‘92% Of Agricultural Research Is Donor Funded’

Eveline Komutunga of NARO interacting with Mr. Julius Mukunda the CSBAG Coordinator after the  conference on financing agriculture research

It is critical for government to take deliberate efforts to increase funding in agriculture research to benefit farmers in the country, civil society organizations have demanded.

The plea came amidst emerging reports of a funding crisis currently rocking the National Agricultural Research Organization [NARO], a body formed under Ministry of Agriculture to spearhead research and modernization of the agricultural sector in the country.

Presenting a paper on critical CSO concerns on public financing for agriculture research, Julius Mukunda, the Coordinator of Civil Society Budget Advocacy Group (CSBAG) said that agricultural research should be prioritized to help the country mitigate the pests and disease upsurge as well as mitigate climate change.

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“The current funding available for agriculture research in the financial year 2014/15 is majorly funded by donors, which comes with so many conditions. Particularly, 92% of the NARO budget translating into Sh 110.67 Mn, is donor funded which is worrying. We must fund our own research and drive our own research agenda. It’s a sustainability issue,” he said.

Mukunda was speaking on Wednesday to members of civil society, farmers, district production officers, and Members of Parliament officials during a conference organized by CSBAG to coincide with the 2nd Annual Research Conference organized by NARO.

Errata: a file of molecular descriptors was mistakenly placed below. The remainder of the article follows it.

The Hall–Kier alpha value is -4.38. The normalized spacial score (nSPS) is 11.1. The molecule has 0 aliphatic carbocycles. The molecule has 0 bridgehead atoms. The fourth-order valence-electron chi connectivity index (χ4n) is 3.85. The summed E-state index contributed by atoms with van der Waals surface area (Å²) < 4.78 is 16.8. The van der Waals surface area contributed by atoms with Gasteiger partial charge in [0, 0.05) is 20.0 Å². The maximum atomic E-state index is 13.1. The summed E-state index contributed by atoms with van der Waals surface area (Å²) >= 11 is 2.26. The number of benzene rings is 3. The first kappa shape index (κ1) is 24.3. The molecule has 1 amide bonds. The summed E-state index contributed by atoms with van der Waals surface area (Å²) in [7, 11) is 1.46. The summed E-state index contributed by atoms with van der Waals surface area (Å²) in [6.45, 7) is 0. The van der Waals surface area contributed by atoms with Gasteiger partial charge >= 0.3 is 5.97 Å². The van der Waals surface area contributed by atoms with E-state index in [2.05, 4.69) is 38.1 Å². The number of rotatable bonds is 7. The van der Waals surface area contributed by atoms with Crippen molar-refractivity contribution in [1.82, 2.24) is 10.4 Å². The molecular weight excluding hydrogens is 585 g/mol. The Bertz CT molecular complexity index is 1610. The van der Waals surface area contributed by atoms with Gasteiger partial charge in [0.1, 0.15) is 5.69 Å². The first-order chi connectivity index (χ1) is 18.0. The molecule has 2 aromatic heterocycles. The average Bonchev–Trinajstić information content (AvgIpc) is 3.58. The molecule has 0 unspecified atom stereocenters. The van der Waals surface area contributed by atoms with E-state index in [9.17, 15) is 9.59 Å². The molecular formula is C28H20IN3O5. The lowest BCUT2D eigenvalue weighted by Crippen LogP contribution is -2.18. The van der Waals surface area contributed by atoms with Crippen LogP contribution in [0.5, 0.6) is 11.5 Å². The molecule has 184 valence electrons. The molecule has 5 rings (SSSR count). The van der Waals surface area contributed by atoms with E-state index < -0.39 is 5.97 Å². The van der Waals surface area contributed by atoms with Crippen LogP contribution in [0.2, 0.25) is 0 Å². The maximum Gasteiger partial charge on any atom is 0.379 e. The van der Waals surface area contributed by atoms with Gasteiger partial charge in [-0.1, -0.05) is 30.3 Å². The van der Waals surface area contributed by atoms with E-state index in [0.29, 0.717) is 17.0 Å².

He highlighted the importance of disseminating research technologies so that farmers across the country can access and apply them.

Speaking on behalf of NARO, Dr. Imelda Kashaija the Deputy Director General Technology Promotion and Innovation Research confirmed the need for prioritizing funding to agriculture research.

She asked CSOs to help NARO lobby for adequate funding to address some of the critical needs it has.

“The notion that NARO has adequate funding is untrue; for example, we need to be funded adequately to acquire our own land, as most of our research institutions do not own the land where they are currently housed. Dr. Imelda stated.

“Most of our institutions have very old and dilapidated structures; if we are adequately funded we would modernize them to have state of the art laboratories for innovation and incubation of our research technologies” she further indicated

Both Dr. Imelda and Dr. Evelyn Kyomutunga of NARO observed that combined concrete investment is needed by both government and external financiers. They both called for the support of other actors including the Members of Parliament to have joint actions that are geared towards improving innovations in agriculture research as well as improving farmers’ levels of uptake of agriculture research.

Moyo Woman MP Anne Auru also a member of the Parliamentary Forum on Food Security, Population and Development commended NARO for its research efforts which have helped improve farmer’s productivity. She cited a case of cassava samples supplied to farmers in her constituency which has greatly improved their production and productivity. She however appealed to NARO to improve on mechanisms of disseminating its research for improved uptake.
On the need to increase financing its national budget and prioritize areas like agriculture research Hon. Auru called on members present to appreciate that government is making all efforts to finance its own budgets stating that at least 80% of the current financial year budget is funded from domestic sources.


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